New photos show Pluto's icebergs appear to float in sea of nitrogen ice
The new images of Pluto sent back to planet Earth from NASA's New Horizons spacecraft, show the dwarf planet's plains and 'icebergs' floating in a sea of nitrogen ice, reports Mashable.com.
The two most recent mosaics — sent by New Horizons — are the latest in a series of "best yet" photos slowly trickling back from the piano-sized probe on the outskirts of the solar system.
New Horizons made its close flyby with Pluto in July 2015.
One of the intriguing mosaics comes from the informally named Sputnik Planum — plains in Pluto's icy heart. An "X" actually marks the spot where scientists think an interesting pattern is playing out. Researchers have a hunch that the "cell" pattern in the plains comes from thermal convection in the nitrogen-dominated ices that fill this region, NASA said, according to Mashable.
According to Mashable, scientists think that Sputnik Planum — which might be a large impact basin — could harbor a miles deep "reservoir," NASA added. The nitrogen ice near the bottom of that reservoir would be warmed by Pluto's heat, causing it to bubble up before sinking again as it cools.
"This part of Pluto is acting like a lava lamp, if you can imagine a lava lamp as wide as, and even deeper than, the Hudson Bay," William McKinnon, New Horizons scientist said in a statement.
Modeling work done by the team suggests that the prominent "X" feature in the mosaic may be produced by the blobs of warmed nitrogen ice coming together over millions of years, NASA said.
And if that weren't enough, this part of Pluto even harbors some other amazing geology.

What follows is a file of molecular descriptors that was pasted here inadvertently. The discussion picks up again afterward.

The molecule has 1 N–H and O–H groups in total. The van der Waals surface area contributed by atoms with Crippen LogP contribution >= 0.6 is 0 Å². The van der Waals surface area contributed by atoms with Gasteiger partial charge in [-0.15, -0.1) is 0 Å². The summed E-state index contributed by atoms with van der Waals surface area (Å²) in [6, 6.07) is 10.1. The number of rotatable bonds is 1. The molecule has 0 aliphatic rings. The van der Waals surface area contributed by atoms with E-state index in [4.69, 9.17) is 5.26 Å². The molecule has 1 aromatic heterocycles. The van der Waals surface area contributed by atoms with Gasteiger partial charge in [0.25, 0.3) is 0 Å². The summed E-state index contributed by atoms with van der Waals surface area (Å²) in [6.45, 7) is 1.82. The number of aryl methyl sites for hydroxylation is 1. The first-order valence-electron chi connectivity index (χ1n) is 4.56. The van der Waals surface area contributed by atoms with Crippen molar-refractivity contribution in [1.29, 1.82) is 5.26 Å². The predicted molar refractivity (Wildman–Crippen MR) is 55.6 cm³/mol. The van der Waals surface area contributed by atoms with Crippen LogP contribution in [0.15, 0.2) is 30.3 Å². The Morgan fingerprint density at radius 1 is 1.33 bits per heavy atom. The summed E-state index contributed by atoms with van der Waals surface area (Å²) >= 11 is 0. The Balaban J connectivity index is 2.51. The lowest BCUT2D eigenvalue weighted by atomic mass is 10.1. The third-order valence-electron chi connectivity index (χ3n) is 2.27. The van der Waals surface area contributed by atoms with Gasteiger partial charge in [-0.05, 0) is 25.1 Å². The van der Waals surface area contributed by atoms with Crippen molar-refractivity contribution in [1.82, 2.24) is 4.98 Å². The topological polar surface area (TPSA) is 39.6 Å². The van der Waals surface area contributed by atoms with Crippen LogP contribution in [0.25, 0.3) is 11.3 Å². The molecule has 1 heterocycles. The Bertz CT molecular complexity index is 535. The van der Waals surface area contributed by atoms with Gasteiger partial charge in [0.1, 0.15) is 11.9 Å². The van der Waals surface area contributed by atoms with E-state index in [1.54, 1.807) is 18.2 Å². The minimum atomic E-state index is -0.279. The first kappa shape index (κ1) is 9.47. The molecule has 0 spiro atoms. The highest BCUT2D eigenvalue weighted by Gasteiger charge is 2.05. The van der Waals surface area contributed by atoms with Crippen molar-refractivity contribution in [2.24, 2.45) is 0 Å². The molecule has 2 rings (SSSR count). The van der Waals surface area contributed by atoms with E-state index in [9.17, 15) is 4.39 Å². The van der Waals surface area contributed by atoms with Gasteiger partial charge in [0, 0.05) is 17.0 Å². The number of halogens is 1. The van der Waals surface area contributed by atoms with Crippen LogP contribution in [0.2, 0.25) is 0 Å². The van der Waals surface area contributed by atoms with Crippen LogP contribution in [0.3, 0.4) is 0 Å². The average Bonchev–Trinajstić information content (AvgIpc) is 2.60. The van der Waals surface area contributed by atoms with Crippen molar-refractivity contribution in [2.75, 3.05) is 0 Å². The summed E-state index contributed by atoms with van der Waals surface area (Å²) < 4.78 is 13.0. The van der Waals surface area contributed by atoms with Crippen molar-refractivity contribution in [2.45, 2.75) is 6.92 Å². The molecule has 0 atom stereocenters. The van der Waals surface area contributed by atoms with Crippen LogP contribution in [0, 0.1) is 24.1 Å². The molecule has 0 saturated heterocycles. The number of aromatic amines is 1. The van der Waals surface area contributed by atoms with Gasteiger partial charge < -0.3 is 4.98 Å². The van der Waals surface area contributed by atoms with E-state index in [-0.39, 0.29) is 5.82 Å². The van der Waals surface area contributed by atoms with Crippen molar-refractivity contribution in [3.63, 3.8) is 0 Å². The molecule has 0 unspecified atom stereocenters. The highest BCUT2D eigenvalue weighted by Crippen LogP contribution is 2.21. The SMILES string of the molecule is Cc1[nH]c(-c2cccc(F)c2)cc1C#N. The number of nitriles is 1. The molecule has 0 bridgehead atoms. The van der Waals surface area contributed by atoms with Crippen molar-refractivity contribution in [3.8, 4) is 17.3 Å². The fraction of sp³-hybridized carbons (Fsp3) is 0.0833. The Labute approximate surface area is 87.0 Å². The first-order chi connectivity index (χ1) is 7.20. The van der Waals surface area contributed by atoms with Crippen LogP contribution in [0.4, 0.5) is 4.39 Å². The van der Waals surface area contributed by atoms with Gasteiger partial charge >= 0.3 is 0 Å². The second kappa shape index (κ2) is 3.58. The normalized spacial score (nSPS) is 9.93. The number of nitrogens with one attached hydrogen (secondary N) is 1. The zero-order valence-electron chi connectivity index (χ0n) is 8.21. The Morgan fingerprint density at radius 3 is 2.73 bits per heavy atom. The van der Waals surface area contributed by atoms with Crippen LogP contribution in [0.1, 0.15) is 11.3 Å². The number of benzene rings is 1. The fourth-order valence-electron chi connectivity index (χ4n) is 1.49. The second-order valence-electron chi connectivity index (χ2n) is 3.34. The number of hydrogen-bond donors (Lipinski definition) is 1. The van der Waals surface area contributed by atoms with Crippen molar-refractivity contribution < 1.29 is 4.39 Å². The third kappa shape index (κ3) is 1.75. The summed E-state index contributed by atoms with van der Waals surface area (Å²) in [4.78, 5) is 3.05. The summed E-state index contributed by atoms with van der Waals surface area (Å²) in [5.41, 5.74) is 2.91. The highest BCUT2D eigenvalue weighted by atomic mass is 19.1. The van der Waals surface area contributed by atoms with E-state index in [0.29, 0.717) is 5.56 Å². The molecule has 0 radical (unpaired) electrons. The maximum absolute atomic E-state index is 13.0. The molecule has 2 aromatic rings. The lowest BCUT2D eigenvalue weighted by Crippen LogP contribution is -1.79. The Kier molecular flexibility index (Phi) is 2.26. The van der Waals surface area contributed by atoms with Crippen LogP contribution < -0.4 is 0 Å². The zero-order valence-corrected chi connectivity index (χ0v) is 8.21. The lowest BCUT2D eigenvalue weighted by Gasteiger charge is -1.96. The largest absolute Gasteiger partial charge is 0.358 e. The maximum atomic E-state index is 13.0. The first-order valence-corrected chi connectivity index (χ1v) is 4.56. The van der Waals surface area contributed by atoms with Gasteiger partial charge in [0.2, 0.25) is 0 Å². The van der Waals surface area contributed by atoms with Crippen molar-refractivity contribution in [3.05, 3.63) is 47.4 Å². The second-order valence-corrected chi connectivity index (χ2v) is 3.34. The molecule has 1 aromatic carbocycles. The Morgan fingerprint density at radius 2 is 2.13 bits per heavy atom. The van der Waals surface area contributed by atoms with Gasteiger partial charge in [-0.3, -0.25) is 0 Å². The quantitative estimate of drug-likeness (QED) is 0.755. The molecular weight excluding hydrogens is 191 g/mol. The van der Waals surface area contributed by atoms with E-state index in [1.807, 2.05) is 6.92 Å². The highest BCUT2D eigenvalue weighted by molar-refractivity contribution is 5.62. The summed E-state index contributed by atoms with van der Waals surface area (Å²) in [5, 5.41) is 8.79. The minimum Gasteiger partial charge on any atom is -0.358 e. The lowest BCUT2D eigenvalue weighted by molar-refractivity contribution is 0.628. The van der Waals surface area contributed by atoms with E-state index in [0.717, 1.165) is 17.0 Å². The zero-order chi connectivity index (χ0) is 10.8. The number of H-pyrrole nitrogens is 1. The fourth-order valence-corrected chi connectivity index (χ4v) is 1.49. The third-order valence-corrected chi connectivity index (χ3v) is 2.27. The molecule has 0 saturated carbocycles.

New Horizons scientists think that some of the dwarf planet's blocks of water ice are "floating in that large nitrogen ice reservoir called Sputnik Planum," New Horizons principal investigator Alan Stern said during a presentation at the American Astronomical Society annual meeting on Monday.
The new mosaic features some "icebergs" — the dark spots floating within the bright, nitrogen ice terrain of the plain.
The other mosaic shows a bit of the red, cratered surface of the dwarf planet, allowing scientists to closely examine the "bright methane ices" on crater rims in the image, NASA said.
Researchers are also interested in learning more about the red-colored tholins — bits of soot-like material formed when nitrogen and methane interact in the atmosphere — that appear to collect in craters and channels on Pluto's surface, the space agency added.
"Scientists say tholin deposits of that thickness aren't usually mobile on large scales, suggesting that they might be riding along with ice flowing underneath, or being blown around by Pluto's winds," NASA said in a statement.
New Horizons is still in the process of sending back the vast majority of its data as it continues its journey deeper into the solar system, on the way to a rendezvous with another small, icy object in 2019.